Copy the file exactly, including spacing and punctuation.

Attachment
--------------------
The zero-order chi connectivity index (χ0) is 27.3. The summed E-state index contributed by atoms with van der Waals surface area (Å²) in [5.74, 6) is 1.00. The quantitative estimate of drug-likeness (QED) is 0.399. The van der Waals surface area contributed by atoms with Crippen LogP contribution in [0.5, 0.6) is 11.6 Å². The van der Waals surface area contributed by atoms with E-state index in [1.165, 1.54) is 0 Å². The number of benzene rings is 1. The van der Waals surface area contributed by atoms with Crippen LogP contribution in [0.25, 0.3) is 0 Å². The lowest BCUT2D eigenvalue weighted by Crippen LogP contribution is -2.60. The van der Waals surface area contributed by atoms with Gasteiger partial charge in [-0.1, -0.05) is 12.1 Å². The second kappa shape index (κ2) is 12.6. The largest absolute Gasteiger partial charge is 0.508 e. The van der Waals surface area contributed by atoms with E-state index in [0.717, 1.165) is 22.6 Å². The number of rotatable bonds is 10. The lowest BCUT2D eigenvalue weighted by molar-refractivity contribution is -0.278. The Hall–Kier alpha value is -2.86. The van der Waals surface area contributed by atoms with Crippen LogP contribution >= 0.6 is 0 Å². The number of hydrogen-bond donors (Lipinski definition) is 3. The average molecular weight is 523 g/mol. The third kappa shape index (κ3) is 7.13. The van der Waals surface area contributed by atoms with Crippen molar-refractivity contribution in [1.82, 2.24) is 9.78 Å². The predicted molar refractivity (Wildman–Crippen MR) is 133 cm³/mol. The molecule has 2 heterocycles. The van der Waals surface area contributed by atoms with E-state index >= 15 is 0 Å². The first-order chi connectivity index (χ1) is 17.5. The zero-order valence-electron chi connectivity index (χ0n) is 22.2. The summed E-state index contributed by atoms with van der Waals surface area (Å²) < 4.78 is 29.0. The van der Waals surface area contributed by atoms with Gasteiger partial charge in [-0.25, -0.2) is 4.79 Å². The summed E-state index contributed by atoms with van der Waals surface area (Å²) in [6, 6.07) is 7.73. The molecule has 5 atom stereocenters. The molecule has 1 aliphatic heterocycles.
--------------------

The zero-order chi connectivity index (χ0) is 27.3. The summed E-state index contributed by atoms with van der Waals surface area (Å²) in [5.74, 6) is 1.00. The quantitative estimate of drug-likeness (QED) is 0.399. The van der Waals surface area contributed by atoms with Crippen LogP contribution in [0.5, 0.6) is 11.6 Å². The van der Waals surface area contributed by atoms with E-state index in [1.165, 1.54) is 0 Å². The number of benzene rings is 1. The van der Waals surface area contributed by atoms with Crippen LogP contribution in [0.25, 0.3) is 0 Å². The lowest BCUT2D eigenvalue weighted by Crippen LogP contribution is -2.60. The van der Waals surface area contributed by atoms with Gasteiger partial charge in [-0.1, -0.05) is 12.1 Å². The second kappa shape index (κ2) is 12.6. The largest absolute Gasteiger partial charge is 0.508 e. The van der Waals surface area contributed by atoms with E-state index in [0.717, 1.165) is 22.6 Å². The number of rotatable bonds is 10. The lowest BCUT2D eigenvalue weighted by molar-refractivity contribution is -0.278. The Hall–Kier alpha value is -2.86. The van der Waals surface area contributed by atoms with Crippen LogP contribution >= 0.6 is 0 Å². The number of hydrogen-bond donors (Lipinski definition) is 3. The average molecular weight is 523 g/mol. The third kappa shape index (κ3) is 7.13. The van der Waals surface area contributed by atoms with Crippen molar-refractivity contribution in [1.82, 2.24) is 9.78 Å². The predicted molar refractivity (Wildman–Crippen MR) is 133 cm³/mol. The molecule has 2 heterocycles. The van der Waals surface area contributed by atoms with E-state index >= 15 is 0 Å². The first-order chi connectivity index (χ1) is 17.5. The zero-order valence-electron chi connectivity index (χ0n) is 22.2. The summed E-state index contributed by atoms with van der Waals surface area (Å²) < 4.78 is 29.0. The van der Waals surface area contributed by atoms with Gasteiger partial charge in [-0.25, -0.2) is 4.79 Å². The summed E-state index contributed by atoms with van der Waals surface area (Å²) in [6, 6.07) is 7.73. The molecule has 5 atom stereocenters. The molecule has 1 aliphatic heterocycles.